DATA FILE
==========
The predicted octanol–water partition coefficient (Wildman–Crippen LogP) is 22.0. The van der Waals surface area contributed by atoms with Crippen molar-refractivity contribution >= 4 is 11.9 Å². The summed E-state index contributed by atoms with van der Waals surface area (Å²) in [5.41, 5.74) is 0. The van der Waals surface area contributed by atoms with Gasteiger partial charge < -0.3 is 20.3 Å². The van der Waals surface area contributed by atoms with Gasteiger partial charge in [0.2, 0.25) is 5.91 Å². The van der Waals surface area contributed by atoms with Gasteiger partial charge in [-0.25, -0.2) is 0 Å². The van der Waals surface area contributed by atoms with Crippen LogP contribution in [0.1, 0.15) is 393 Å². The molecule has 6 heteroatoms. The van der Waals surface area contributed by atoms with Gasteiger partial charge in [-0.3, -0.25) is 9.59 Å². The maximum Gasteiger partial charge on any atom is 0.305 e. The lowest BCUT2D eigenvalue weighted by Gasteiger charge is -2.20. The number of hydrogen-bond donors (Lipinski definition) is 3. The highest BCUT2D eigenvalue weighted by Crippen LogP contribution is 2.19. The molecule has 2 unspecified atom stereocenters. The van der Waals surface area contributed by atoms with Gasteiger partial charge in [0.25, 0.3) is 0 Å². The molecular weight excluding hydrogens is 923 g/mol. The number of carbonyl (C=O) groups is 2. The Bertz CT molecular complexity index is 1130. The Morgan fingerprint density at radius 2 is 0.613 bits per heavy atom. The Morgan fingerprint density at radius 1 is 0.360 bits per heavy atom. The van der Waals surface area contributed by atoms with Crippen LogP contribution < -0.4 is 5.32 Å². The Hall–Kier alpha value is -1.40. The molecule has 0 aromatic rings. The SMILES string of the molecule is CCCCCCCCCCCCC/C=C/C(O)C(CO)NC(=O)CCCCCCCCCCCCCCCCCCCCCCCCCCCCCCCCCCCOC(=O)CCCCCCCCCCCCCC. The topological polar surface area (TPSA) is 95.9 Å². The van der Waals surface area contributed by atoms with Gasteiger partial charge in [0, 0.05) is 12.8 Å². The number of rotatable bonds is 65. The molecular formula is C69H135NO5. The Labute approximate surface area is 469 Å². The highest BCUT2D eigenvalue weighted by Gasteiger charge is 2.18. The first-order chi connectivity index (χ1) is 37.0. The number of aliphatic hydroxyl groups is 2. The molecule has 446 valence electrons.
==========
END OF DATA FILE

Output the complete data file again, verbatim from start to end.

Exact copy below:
The predicted octanol–water partition coefficient (Wildman–Crippen LogP) is 22.0. The van der Waals surface area contributed by atoms with Crippen molar-refractivity contribution >= 4 is 11.9 Å². The summed E-state index contributed by atoms with van der Waals surface area (Å²) in [5.41, 5.74) is 0. The van der Waals surface area contributed by atoms with Gasteiger partial charge < -0.3 is 20.3 Å². The van der Waals surface area contributed by atoms with Gasteiger partial charge in [0.2, 0.25) is 5.91 Å². The van der Waals surface area contributed by atoms with Gasteiger partial charge in [-0.25, -0.2) is 0 Å². The van der Waals surface area contributed by atoms with Crippen LogP contribution in [0.1, 0.15) is 393 Å². The molecule has 6 heteroatoms. The van der Waals surface area contributed by atoms with Gasteiger partial charge in [-0.3, -0.25) is 9.59 Å². The maximum Gasteiger partial charge on any atom is 0.305 e. The lowest BCUT2D eigenvalue weighted by Gasteiger charge is -2.20. The number of hydrogen-bond donors (Lipinski definition) is 3. The highest BCUT2D eigenvalue weighted by Crippen LogP contribution is 2.19. The molecule has 2 unspecified atom stereocenters. The van der Waals surface area contributed by atoms with Gasteiger partial charge in [0.25, 0.3) is 0 Å². The molecular weight excluding hydrogens is 923 g/mol. The number of carbonyl (C=O) groups is 2. The Bertz CT molecular complexity index is 1130. The Morgan fingerprint density at radius 2 is 0.613 bits per heavy atom. The Morgan fingerprint density at radius 1 is 0.360 bits per heavy atom. The van der Waals surface area contributed by atoms with Crippen LogP contribution < -0.4 is 5.32 Å². The Hall–Kier alpha value is -1.40. The molecule has 0 aromatic rings. The SMILES string of the molecule is CCCCCCCCCCCCC/C=C/C(O)C(CO)NC(=O)CCCCCCCCCCCCCCCCCCCCCCCCCCCCCCCCCCCOC(=O)CCCCCCCCCCCCCC. The topological polar surface area (TPSA) is 95.9 Å². The van der Waals surface area contributed by atoms with Gasteiger partial charge in [0, 0.05) is 12.8 Å². The number of rotatable bonds is 65. The molecular formula is C69H135NO5. The Labute approximate surface area is 469 Å². The highest BCUT2D eigenvalue weighted by Gasteiger charge is 2.18. The first-order chi connectivity index (χ1) is 37.0. The number of aliphatic hydroxyl groups is 2. The molecule has 446 valence electrons.